The hosts didn't want to go overboard, though. Theo Epstein has made his share of mistakes, they said. Julio Lugo is a big one. That's a mistake. And everyone knows about J.D. Drew and how overpaid he is, right?

Hold on a second.

We're still doing this?

Yes, J.D. Drew makes quite a bit of money. He's actually the highest-paid player the Red Sox have on their roster, just ahead of David Ortiz and Mike Lowell.

But this is the luxury the Red Sox have afforded themselves with their player-development system. When they see a guy who's a perfect fit for their system, they can overpay to get him -- and J.D. Drew is a perfect fit for their system.

Joe Posnanski outlined last fall the importance of sticking to the plan. Football teams all have to have plans -- if you're a running team, you're looking for wide receivers who are good downfield blockers rather than tremendous pass-catchers, but if you're a passing team, well, that's when you make a gutsy deal for Randy Moss.,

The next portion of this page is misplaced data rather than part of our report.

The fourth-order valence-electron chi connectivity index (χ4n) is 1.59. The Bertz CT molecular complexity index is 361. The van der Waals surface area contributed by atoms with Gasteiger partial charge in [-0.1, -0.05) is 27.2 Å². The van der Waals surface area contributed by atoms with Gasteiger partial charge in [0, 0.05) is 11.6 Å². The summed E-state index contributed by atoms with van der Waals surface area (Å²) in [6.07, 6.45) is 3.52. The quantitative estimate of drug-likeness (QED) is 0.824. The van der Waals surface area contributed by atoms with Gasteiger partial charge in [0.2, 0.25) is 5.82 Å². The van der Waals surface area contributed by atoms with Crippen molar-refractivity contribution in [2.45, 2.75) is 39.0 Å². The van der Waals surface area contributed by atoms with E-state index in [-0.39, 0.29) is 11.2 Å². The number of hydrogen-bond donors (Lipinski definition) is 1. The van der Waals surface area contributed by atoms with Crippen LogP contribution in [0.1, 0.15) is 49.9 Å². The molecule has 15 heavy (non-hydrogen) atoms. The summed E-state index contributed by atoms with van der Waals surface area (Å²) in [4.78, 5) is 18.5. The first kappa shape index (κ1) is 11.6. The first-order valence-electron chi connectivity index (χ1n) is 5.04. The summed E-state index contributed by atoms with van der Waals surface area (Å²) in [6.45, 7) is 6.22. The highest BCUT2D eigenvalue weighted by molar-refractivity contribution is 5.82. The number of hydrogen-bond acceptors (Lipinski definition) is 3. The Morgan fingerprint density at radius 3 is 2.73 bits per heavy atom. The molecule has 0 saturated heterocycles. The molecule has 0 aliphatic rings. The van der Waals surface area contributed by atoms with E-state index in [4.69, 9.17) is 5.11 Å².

Plans apply to baseball teams, too. The Red Sox have adopted the Oakland A's on-base percentage plan, but they've taken it a step further. The plan for the Red Sox is to grind out every single at-bat and make a pitcher work for every single out. The theory is that it will shorten starts and get into bullpens faster and just generally mean more runs scored against weaker pitching.

Youkilis is a pitch-grinder, the best in the game. Ortiz is a pitch-grinder -- even when he was struggling, he was still averaging four pitches per at-bat and drawing more than his share of walks. Jason Bay is a pitch-grinder, too, a guy who will strike out his share but who also sees pitches and draws walks. Dustin Pedroia is a different type of pitch-grinder: He's patient at the plate and walks quite a bit, but he also can spoil bad pitches as well as anyone in the game. He so rarely swings and misses that he's able to foul off pitch after pitch after pitch in search of the one he wants.

That's already a pretty formidable group of pitch-grinders.